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Cops and Courts

Lorain man's conviction in fatal crash reversed

  • Juan-Palacios

    Juan Palacios, 37, pleaded no contest to aggravated vehicular homicide and DUI charge.

    CT

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The conviction of a Lorain man in connection to a 2012 fatal crash in Elyria has been reversed and sent back to the lower court by the 9th Judicial District Court of Appeals.

Juan-Palacios

Juan Palacios, 37, pleaded no contest to aggravated vehicular homicide and DUI charge.

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In 2016, Juan Palacios, 37, pleaded no contest to aggravated vehicular homicide and DUI charges, more than four years after a fatal May 20, 2012, crash that took the life of Linda Jasmine Latorre. Palacious said Latorre was his fianc←e.

Judge James Miraldi found Palacios guilty on the charges and sentenced him to four years in prison. During the plea hearing, the court said it understood that Palacios planned to appeal a ruling Miraldi made regarding the suppression of evidence.

Palacios contended that the Ohio Highway Patrol had been given access to his medical records, which showed that his blood-alcohol level was above the legal limit and violated his expectation of privacy of the test results. Palacios’ attorney contended that the evidence should be suppressed due to troopers not acquiring a search warrant for the records.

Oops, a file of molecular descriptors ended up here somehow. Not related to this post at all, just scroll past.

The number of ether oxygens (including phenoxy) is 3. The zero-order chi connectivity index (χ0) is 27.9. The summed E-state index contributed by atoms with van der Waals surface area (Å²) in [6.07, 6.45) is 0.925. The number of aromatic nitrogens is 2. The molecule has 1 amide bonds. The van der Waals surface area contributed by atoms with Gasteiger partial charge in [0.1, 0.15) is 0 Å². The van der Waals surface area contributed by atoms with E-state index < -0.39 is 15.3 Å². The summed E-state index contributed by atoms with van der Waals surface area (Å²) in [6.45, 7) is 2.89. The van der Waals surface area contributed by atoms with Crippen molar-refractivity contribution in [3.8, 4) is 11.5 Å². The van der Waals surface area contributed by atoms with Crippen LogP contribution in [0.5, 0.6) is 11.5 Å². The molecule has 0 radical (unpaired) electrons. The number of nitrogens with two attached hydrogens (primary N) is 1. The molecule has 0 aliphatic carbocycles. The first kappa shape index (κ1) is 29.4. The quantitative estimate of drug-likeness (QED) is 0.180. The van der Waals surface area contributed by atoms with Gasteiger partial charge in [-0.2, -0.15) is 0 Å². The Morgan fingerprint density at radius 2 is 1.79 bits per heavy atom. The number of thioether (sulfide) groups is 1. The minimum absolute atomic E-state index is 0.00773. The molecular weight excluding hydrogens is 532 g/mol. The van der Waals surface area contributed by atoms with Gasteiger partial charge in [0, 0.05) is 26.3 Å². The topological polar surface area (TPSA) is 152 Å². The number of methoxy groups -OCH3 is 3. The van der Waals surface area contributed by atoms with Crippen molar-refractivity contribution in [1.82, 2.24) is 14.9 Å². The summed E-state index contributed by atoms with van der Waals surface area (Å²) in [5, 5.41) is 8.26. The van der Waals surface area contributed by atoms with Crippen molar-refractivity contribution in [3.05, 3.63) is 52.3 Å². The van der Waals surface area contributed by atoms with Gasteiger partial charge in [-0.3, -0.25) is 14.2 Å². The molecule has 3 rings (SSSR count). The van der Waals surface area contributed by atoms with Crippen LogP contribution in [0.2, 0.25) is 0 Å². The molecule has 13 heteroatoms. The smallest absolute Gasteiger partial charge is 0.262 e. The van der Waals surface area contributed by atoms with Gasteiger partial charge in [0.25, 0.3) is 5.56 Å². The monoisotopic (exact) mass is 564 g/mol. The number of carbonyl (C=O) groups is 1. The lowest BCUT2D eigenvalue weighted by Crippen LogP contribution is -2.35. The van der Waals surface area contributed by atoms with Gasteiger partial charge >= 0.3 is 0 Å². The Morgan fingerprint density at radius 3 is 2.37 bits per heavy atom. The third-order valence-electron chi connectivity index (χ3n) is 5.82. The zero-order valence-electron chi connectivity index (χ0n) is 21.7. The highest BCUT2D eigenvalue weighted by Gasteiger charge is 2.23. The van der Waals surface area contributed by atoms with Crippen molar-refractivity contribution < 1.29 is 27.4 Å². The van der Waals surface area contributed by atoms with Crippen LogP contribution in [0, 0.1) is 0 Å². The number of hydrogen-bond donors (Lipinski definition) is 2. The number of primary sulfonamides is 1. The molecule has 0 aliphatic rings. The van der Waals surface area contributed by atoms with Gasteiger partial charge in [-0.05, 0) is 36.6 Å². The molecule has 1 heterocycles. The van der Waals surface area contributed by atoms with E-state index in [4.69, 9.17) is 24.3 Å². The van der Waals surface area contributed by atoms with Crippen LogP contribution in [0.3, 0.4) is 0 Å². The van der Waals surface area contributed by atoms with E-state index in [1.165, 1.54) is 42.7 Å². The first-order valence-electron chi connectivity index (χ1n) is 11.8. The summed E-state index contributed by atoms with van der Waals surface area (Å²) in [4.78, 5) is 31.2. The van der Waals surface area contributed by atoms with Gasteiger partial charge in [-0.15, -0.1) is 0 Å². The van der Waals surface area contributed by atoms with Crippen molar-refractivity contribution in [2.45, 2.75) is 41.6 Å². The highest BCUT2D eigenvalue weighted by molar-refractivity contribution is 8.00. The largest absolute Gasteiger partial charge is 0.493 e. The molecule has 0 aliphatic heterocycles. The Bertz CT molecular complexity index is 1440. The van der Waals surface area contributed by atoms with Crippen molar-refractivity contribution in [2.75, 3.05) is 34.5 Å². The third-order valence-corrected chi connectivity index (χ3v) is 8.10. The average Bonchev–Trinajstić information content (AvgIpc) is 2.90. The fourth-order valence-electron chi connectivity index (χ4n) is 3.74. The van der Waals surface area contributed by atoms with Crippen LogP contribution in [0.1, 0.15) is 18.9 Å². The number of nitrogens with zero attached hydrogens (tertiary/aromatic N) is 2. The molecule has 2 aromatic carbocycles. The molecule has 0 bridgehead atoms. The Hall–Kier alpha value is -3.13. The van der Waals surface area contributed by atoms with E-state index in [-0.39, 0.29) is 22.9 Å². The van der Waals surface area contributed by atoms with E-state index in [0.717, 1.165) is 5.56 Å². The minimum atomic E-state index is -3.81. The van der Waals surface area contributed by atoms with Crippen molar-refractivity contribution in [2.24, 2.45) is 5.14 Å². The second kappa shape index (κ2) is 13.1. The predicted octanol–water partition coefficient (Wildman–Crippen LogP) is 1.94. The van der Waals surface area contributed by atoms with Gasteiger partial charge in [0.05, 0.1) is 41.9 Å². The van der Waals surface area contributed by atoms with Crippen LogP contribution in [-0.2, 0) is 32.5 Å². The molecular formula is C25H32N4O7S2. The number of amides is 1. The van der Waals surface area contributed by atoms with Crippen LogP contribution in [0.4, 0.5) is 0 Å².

Miraldi ruled against the suppression, which Palacios planned to appeal.

In its ruling, the Court of Appeals said the counts in the indictment did not mention blood-alcohol levels, which would mean that even if Palacios’ medical records were suppressed as evidence, it would not change the outcome since “a plea of no contest ‘is an admission of the truth of the facts alleged in the indictment, information, or complaint.’ ”

The Court of Appeals reversed the conviction, though, due to the belief that Palacios only changed his plea from not guilty to no contest because he planned to appeal the suppression ruling.

“While it is clear from the record that Palacios was left with the understanding and assumption that the issue could be decided on appeal, this assumption was erroneous,” the ruling said.

“Nonetheless, when a defendant enters a plea in a criminal case, the plea must be made knowingly, intelligently and voluntarily. Failure on any of those points renders enforcement of the plea unconstitutional under both the United States Constitution and the Ohio Constitution.”

The matter has now been sent back to Miraldi’s court. However, Lorain County Prosecutor Dennis Will said his office plans “to do something” with the matter, which could include appealing to the Ohio Supreme Court or asking the Court of Appeals to reconsider the matter.

While Palacios was sentence to four years in prison, he has not served any prison time yet, as he has remained free on bond while the issue works its way through the appeal process.

Contact Scott Mahoney at (440) 329-7146 or smahoney@chroniclet.com. Follow him on Twitter @SMahoneyCT.


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